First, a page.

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When You Can’t Veto Harm Reduction

As the month of April drew to a close, a showdown brewed in Maine. Like many parts of the country, the state has seen a spike in opiate abuse in the past several years, culminating in a near doubling of heroin related overdose fatalities between 2014 and 2015. The rise of injection drug use in Maine is connected to a significant increase in acute hepatitis C infection, a trend which is thought to be a warning sign for a potential outbreak of HIV.

It is in this context that legislators in Maine overwhelmingly passed two pieces of legislation, L.D. 1552 and L.D. 1547. The laws provide state funding to support pre-existing syringe services programs in the state and allow pharmacists to prescribe overdose reversal drug naloxone without a prescription, respectively. Facing an overdose epidemic and communities ravaged by addiction, these life-saving interventions transcended partisanship and saw support from across the political spectrum. But then the unthinkable happened: Maine Governor Paul LePage vetoed both bills.

LePage made disparaging comments about the value of naloxone and the lives of people struggling with addiction, stating that, “Naloxone doesn’t truly save lives; it merely extends them until the next overdose,” and that “You know a shot of Narcan is $70 and the person who gets it doesn’t have to pay it back.” His comments created a public backlash, and within days legislators held a successful vote to override the vetoes. The people of Maine will see expanded access to sterile syringes and naloxone despite the Governor’s disapproval.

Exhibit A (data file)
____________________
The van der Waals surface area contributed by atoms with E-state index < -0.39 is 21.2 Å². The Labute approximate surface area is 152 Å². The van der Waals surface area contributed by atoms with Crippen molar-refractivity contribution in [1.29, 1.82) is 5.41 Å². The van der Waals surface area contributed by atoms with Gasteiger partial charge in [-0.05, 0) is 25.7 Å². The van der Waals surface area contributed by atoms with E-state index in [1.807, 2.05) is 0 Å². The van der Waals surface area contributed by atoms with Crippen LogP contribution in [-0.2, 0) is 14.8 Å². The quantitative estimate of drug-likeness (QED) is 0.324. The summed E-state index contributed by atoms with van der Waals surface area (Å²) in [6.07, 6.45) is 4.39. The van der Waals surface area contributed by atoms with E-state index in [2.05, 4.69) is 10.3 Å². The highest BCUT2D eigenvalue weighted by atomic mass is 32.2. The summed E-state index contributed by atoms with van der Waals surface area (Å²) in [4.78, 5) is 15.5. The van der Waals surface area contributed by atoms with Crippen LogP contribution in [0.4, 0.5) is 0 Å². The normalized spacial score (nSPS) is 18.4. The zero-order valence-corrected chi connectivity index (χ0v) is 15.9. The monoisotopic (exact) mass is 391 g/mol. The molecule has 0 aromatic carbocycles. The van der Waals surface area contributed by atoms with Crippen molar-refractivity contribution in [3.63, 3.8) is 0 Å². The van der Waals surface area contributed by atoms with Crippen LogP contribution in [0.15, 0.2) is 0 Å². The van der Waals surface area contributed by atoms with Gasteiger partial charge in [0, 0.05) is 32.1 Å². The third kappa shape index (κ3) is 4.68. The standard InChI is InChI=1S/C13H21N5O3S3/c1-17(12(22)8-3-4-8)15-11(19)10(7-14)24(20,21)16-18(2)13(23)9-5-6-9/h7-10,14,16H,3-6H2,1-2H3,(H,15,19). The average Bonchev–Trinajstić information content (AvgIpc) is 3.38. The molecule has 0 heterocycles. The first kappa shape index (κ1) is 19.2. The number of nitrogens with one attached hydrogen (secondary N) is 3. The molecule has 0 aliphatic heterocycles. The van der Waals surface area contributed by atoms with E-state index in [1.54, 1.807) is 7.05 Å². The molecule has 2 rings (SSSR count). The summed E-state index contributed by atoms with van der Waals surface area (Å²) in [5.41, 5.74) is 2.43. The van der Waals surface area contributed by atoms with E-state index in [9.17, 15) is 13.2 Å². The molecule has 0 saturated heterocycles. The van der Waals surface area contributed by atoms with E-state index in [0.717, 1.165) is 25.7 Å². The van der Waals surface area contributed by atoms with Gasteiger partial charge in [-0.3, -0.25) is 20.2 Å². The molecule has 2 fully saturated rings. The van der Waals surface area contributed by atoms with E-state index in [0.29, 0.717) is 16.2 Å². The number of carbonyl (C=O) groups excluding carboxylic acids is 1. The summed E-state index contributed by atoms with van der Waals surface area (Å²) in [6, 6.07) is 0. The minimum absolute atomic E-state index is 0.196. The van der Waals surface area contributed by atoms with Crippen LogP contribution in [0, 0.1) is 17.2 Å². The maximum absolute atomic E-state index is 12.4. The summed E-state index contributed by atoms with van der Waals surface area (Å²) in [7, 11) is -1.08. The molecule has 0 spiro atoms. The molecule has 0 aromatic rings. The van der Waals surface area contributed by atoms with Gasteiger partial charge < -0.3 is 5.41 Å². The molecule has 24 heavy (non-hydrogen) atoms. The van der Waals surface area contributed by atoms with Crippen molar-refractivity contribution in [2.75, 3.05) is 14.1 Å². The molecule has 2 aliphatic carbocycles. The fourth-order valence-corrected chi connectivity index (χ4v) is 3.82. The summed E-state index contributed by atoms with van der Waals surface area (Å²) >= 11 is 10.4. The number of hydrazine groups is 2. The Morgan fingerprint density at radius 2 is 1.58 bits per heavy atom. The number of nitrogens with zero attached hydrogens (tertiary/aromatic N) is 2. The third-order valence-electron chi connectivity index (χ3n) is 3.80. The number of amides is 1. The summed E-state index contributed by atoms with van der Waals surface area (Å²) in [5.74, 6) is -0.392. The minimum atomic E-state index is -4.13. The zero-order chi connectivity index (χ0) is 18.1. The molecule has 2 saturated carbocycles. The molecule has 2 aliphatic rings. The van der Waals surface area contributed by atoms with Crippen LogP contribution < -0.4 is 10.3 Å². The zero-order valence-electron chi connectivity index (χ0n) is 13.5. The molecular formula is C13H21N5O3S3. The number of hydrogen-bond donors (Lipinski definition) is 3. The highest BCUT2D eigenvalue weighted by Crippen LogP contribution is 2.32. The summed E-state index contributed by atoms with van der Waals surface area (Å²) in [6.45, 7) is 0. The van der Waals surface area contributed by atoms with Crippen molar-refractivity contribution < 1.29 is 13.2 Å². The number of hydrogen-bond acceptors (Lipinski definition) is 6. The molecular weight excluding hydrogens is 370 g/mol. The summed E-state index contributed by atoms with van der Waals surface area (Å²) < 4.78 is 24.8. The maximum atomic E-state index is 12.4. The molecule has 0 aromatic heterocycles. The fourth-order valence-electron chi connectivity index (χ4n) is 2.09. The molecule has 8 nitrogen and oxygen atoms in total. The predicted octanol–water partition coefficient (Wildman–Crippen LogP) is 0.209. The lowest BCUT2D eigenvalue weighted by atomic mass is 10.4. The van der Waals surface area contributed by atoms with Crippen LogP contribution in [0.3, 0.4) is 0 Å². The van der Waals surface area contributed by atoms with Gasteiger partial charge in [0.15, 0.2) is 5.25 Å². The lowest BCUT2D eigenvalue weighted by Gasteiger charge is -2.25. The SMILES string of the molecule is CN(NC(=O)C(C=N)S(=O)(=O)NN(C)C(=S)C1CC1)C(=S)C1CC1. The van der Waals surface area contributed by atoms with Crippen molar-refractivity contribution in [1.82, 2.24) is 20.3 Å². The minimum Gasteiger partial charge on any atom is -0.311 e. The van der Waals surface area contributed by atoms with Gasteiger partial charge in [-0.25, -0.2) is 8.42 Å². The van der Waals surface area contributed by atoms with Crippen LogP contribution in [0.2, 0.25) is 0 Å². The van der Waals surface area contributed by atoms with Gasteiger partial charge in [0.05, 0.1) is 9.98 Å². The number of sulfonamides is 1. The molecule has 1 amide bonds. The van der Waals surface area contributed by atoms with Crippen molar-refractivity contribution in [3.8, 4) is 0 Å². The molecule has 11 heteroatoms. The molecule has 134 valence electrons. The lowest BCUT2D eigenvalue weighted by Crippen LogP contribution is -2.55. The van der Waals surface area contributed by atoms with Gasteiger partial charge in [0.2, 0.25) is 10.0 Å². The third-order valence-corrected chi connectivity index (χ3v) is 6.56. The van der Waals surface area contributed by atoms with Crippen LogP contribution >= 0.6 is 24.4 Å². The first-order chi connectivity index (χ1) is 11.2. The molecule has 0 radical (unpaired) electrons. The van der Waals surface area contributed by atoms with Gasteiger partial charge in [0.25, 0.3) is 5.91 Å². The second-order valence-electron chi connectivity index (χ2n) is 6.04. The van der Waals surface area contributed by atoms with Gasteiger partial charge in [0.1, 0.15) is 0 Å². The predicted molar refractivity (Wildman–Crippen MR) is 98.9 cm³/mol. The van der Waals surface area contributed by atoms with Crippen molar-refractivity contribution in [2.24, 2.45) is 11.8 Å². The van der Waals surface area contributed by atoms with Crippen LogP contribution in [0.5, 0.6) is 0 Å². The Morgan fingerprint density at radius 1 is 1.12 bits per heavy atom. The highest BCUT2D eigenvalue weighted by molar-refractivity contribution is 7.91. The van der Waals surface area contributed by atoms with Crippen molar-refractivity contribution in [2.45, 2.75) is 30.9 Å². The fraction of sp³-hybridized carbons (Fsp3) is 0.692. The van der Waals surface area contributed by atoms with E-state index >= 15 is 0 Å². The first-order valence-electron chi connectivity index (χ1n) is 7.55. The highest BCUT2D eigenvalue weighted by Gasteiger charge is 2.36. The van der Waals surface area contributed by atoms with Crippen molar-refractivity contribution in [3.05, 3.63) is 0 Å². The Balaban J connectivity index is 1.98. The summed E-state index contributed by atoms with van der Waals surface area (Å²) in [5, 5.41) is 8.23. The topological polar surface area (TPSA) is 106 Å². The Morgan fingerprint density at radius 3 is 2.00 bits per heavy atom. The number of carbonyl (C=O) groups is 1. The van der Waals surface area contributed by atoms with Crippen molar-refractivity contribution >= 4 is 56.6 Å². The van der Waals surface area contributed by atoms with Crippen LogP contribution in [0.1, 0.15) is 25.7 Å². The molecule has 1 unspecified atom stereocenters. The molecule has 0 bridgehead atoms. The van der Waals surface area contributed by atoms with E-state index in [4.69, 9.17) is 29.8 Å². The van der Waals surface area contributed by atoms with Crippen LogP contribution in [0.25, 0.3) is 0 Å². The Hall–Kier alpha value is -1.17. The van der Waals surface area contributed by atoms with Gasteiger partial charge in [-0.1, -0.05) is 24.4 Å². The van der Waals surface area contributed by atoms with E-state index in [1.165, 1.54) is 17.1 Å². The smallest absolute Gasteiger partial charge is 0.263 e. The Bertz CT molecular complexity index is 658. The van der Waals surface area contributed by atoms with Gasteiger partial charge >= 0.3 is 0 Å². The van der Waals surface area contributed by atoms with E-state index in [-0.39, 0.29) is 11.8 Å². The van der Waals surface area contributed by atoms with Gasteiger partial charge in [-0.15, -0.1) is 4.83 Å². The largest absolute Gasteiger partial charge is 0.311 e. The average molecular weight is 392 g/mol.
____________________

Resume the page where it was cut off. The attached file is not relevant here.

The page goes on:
The fight in Maine is indicative of the shifting narrative about and national response to opiate addiction. More and more, communities are unwilling to continue to condemn those struggling with addiction to death or incarceration. 42 states now have some form of naloxone access legislation, and these laws continue to be strengthened. The decades old ban on federal funding for syringe exchanges has been changed to allow funding for places at risk for an HIV or HCV outbreak.

Harm reduction, whether named or not, is quickly establishing itself as a bipartisan issue. It has become increasingly difficult to find someone who has not experienced tragedy - directly or indirectly - as a result of skyrocketing overdose rates. As the nation begins to share, across all communities, the pain of losing a family member or friend to addiction and overdose, it becomes ever more difficult to maintain the rhetoric of the drug war. This rhetoric becomes even further difficult to maintain as we look back on the lives lost in the drug war with the compassion we only now view the opiate crisis. Hopefully, this bipartisan support for a public health response to the opiate crisis will continue to grow. AIDS United remains committed to supporting policies and legislation that reflect and advance the dignity and rights of people who use drugs.

Posted By: AIDS United Policy Department - Friday, May 06, 2016

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